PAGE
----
A couple of weeks ago, a friend of mine who is an active crypto trader told me he’d wrapped up his personal taxes. He’s a die-hard, anti-system kind of a guy, but he made sure to do everything to a tee because you never know what broke governments are willing to do.
After recording every single transaction, his supporting documents came out to more than 10,000 sheets. More sheets than the IRS will even allow you to submit. I have to say, that made me very glad to be in the HODL camp.
If you are a US citizen or resident, the hard truth is that you’re dealing with one of the most complex tax systems in the world. On top of that, if you’ve actively traded crypto or used it to buy and sell goods over the last year, your life just got far more complicated.
Hopefully, by now, you’ve already enlisted professional help to prepare your taxes. But just in case, read on in today’s article as I cover how investments in crypto fare in the hands of an archaic tax system.
In 2014, the IRS officially classified cryptocurrencies as ‘property’ which effectively means that all cryptocurrency investments are subject to capital gains tax.
Though this may not seem like much of a big deal, the reality is that this classification makes life extremely cumbersome and complicated for crypto investors since each and every transaction must be treated as a taxable event.
Everything from tiny transactions to large investments must be recorded, including the date of each transaction and its value in US dollars. Yes, this includes the cup of coffee you bought with Bitcoin last September.
It’s a thankless and time-consuming task, not to mention intrusive. Imagine if you had to report every single purchase you made with your credit card to the government each year. And then convert all of those purchase prices into a different currency at the fair market value at the time of the purchase. You would need to know the exact time of each transaction and the exact price of the crypto at that precise moment! That’s the practical result of having crypto classified as ‘property.’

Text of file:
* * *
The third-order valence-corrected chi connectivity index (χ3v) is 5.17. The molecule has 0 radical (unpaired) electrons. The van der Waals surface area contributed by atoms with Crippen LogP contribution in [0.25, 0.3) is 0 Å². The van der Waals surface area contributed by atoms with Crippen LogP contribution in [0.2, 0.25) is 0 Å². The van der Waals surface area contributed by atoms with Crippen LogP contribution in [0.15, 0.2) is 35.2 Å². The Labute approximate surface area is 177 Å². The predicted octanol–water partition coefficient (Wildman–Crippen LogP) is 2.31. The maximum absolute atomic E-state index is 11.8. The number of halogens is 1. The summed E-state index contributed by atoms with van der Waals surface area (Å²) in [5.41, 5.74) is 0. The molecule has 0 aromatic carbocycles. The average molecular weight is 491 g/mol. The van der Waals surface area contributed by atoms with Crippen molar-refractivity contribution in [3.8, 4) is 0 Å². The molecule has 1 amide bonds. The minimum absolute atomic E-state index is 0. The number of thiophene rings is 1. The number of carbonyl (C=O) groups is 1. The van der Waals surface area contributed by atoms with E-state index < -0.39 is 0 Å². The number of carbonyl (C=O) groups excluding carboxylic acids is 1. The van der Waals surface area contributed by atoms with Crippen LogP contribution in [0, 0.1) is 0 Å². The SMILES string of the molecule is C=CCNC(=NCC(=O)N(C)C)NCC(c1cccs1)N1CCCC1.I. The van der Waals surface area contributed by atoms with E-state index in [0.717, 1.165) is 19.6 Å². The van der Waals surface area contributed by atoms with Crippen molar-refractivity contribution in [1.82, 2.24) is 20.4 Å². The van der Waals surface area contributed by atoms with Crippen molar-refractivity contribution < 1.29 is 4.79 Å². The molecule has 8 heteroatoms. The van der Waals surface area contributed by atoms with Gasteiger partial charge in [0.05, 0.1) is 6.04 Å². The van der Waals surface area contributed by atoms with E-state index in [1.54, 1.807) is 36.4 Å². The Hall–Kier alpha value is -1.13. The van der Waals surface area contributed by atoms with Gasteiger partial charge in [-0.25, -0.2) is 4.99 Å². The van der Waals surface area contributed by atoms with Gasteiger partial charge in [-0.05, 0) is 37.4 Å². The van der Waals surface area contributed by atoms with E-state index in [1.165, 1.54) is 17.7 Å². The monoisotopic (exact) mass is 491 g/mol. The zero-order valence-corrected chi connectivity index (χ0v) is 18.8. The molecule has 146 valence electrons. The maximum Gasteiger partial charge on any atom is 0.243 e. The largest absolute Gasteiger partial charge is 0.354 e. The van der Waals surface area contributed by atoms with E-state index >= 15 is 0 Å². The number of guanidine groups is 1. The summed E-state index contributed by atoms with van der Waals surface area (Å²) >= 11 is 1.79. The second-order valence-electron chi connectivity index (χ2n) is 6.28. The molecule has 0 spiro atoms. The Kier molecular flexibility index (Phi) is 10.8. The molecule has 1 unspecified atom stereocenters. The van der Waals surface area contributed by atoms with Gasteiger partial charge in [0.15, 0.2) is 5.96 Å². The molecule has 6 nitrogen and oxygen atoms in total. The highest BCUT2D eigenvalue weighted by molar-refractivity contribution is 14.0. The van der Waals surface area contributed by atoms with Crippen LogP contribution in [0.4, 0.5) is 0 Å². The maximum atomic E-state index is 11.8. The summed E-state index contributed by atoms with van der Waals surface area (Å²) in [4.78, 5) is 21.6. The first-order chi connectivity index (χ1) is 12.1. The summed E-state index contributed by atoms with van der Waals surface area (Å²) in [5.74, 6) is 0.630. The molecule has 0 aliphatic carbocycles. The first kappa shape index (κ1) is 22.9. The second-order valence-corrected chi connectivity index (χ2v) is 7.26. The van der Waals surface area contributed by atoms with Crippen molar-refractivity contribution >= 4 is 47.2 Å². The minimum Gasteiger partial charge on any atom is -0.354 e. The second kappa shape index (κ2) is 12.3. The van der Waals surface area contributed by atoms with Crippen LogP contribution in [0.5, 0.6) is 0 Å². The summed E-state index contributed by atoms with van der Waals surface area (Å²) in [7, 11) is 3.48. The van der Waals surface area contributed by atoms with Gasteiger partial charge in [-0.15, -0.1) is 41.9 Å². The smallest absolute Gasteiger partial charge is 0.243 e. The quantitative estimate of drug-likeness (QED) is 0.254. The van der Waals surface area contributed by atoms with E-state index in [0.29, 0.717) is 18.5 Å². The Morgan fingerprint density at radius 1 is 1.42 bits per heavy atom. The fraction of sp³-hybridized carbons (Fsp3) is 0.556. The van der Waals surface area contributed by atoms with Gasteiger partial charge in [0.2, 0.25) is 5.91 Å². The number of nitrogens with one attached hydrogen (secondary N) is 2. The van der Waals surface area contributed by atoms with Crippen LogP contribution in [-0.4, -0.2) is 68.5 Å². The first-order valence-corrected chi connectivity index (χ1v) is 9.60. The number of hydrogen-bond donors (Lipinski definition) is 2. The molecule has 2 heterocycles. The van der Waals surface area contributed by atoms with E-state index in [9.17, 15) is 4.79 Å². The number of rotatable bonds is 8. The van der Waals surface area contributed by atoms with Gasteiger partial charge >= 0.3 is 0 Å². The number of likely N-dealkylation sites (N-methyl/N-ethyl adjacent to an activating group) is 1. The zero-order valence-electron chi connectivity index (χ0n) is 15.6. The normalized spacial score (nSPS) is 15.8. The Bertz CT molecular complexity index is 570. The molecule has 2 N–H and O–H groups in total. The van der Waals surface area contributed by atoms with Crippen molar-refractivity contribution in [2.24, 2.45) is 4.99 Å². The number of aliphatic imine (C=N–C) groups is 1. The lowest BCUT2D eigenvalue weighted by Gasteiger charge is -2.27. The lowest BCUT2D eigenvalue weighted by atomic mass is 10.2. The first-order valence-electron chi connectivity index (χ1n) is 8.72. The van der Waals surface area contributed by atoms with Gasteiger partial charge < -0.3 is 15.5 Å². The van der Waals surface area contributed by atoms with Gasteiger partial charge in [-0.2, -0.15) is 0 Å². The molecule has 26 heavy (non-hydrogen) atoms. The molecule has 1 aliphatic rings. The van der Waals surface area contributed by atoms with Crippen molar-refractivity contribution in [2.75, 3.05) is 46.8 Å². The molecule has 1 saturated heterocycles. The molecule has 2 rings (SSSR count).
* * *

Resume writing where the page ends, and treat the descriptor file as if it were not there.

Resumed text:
And it doesn’t stop there. Having recorded this data on a spreadsheet, you must determine your capital gains or losses within the parameters of short and long-term investments and report that information in your tax return.
And that’s just for ‘normal’ transactions.
Imagine if you want to use crypto in lieu of fiat to make a loan. Let’s say you want to lend 100 Bitcoin at 10 percent interest. Theoretically, your transaction should result in a capital gain of 10 Bitcoin, and you should be liable for taxation on that amount.
However, since all transactions must be recorded in US dollars, if the price of Bitcoin rose (or fell) during that time, that simple transaction could render you with a much higher (or lower) capital gains liability, whether or not you ever realized that gain in dollars.
Applying archaic asset classification to this new asset class has created a significant disconnect between what’s happening on paper versus what’s happening in reality.
While conventional cryptocurrencies like Bitcoin are treated as property for federal tax purposes, the treatment of initial coin offerings (ICOs) and security token offerings (STOs) isn’t so clear cut.
Since the IRS has not yet released an official tax statement on token sales, there is some general confusion on how ICOs and STOs should be taxed. However, just as the SEC tries to apply 80-year-old securities law to crypto, the IRS will also likely attempt to apply traditional tax law to the taxation of ICOs and STOs.